Nelson Mandela (Madiba) left us in December 2013. But his legacy lives on. And we continue to celebrate International Mandela Day on 18 July, his birthday. My first contact with that giant of a man, Nelson Mandela, was at the ILO in Geneva in 1990. I had just joined the organization a few months earlier and Mandela had only recently attained freedom after 27 years of captivity. Can you imagine what I felt when I heard that he was to be a special guest at the International Labour Conference that year?
And by some stroke of luck, perhaps because we were the Bureau of Public Information, I was even able to have a fleeting face-to-face encounter with him, an awe-inspiring moment which still gives me goose bumps when I remember it.
I can clearly recall his words that day: “All of us on Robben Island and other jails could hear your voices demanding our release very clearly. We drew inspiration from this.” He thanked the ILO for its support during those troubled years and for refusing to forget him and other advocates for freedom and equality. Watch Mandela’s address to the 77th International Labour Conference.
21 years later, that is in 2011, when I was posted for five years as Director of the United Nations Information Centre for India and Bhutan (UNIC) in New Delhi, we organized commemorative events on 18th July to celebrate Madiba’s birthday. At one such event, I was humbled and honoured to meet with South African activist Ahmed Kathrada, who was Mandela’s close friend, associate and fellow prisoner at Robben Island prison. Kathrada recalled his days in prison and also described South Africa’s experience of apartheid.
In 2007, the ILO had awarded Mandela with its first-ever Decent Work Prize.
Upon receiving it, he referred to the common values that the ILO shared with South Africa, the importance of decent work, all of which remain relevant even today and merit some reflection. He said that progress could only be possible through genuine dialogue and that the ILO had established the principles of decent work and carved its place in the world.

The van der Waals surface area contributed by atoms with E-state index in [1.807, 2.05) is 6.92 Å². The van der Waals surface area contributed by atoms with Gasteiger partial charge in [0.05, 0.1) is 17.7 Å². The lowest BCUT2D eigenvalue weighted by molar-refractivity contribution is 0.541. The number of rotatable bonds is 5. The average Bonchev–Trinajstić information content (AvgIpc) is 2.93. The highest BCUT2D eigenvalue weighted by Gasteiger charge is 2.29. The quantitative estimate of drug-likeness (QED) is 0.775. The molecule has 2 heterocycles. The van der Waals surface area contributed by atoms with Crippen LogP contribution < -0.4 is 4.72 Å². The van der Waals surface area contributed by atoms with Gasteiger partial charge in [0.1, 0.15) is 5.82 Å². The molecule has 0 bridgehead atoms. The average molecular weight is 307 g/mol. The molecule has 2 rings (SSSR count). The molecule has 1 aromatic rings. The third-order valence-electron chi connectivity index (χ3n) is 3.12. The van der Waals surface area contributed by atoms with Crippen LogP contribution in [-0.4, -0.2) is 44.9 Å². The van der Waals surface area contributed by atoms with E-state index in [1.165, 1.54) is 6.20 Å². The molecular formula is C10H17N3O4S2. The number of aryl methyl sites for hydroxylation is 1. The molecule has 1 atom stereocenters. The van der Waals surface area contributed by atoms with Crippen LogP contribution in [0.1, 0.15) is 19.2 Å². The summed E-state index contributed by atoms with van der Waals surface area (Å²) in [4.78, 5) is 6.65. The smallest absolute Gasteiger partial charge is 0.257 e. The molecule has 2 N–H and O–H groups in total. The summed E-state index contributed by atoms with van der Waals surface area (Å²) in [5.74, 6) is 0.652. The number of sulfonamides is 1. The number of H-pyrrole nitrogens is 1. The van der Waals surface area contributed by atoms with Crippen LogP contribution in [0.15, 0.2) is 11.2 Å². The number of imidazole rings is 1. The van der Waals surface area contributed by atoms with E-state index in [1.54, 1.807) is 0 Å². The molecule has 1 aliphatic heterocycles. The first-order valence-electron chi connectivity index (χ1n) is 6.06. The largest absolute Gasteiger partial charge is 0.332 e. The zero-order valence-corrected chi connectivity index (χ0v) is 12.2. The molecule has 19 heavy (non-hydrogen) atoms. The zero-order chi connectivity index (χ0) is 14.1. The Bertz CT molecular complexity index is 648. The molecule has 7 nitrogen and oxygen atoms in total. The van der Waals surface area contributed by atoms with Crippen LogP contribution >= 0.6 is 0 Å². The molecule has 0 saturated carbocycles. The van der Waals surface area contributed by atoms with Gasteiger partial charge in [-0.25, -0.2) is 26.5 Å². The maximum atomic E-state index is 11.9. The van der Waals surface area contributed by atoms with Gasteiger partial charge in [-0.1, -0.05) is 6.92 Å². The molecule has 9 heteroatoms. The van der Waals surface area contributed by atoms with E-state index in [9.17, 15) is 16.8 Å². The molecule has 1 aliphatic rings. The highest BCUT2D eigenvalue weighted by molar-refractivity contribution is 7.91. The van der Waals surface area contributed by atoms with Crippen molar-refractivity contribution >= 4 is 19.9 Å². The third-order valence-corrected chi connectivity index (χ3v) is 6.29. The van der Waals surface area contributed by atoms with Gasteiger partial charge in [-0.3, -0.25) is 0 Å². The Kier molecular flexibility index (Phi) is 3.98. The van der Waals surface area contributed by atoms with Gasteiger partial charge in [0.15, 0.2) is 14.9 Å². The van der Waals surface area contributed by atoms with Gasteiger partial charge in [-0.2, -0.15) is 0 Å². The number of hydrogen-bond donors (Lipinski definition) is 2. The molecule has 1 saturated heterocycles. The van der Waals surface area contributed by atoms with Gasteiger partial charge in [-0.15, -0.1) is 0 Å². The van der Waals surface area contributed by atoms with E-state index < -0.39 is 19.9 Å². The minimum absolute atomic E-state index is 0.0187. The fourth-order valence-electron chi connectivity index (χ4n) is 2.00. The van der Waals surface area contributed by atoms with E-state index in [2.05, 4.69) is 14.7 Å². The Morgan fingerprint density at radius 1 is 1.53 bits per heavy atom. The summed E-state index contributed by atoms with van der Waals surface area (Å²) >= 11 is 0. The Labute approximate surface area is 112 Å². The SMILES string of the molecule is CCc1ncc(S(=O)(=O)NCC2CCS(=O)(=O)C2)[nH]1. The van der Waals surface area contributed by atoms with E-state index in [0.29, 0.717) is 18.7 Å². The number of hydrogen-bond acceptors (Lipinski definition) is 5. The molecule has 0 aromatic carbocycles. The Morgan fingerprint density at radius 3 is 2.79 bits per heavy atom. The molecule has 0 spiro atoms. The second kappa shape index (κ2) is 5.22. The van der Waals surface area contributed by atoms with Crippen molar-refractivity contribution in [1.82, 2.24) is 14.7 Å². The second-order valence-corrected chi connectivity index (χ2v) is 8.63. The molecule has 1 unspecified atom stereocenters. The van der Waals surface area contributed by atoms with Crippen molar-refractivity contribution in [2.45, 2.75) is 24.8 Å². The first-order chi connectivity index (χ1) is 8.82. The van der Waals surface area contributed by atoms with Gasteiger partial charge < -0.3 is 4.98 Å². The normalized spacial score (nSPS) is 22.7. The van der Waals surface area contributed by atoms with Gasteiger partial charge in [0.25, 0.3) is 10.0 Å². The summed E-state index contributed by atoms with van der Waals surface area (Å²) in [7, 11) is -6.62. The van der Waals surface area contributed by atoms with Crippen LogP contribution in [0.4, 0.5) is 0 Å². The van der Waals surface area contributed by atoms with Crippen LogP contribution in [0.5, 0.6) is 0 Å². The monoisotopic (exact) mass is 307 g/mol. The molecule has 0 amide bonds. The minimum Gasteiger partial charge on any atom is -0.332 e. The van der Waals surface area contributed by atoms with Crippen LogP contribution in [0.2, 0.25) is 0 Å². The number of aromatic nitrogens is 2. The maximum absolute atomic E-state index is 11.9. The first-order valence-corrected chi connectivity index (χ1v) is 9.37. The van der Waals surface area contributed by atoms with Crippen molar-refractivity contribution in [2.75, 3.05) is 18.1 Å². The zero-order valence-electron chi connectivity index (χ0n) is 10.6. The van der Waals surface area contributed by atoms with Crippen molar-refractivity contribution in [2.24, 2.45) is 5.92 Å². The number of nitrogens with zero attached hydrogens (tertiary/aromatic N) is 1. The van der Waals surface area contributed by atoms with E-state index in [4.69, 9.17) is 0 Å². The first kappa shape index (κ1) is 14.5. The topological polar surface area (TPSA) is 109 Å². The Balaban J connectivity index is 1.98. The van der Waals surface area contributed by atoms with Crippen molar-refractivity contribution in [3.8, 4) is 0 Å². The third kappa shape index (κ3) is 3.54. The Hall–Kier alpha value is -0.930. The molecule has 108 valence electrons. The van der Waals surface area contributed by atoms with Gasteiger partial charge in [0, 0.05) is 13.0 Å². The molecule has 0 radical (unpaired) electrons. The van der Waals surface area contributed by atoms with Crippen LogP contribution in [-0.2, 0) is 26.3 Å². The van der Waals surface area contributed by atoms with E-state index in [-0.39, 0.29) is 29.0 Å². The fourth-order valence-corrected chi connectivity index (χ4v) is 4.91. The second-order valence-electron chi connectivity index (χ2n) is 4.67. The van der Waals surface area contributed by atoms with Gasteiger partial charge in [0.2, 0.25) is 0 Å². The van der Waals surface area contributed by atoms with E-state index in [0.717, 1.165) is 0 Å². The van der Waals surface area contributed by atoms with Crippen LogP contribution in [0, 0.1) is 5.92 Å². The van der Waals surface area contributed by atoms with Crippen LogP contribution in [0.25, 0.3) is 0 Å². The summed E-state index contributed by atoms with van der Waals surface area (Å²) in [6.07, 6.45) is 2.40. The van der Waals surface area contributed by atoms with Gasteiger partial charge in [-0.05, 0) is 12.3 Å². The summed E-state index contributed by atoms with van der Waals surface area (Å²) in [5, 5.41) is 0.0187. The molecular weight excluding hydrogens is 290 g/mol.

“Decent work is based on the efforts of personal dignity, on democracies that deliver for people, and economic growth that expands opportunities for productive jobs and enterprise development. Decent work also underpins the principle that the purpose of creating work/wealth is to eradicate poverty,” Mandela said. “[It] is also about the right not only to survive but to prosper and to have a dignified and fulfilling quality of life. This right must be available to all human beings,” he concluded.
On Mandela’s passing in December 2013, ILO Director-General Guy Ryder recalled Mandela’s visit to the ILO and also his acceptance of the Decent Work Award. “We have lost a champion of freedom, of tolerance and of dialogue,” he said, noting in particular Mandela’s pursuit of peace and social justice. “Nelson Mandela was fearless as he stood up for freedom, equity and dignity in the struggle against apartheid.”
Today these values are at the centre of the 2030 Agenda for Sustainable Development and July 18 is a reminder to us all that we must stand up for the most vulnerable and leave no-one behind.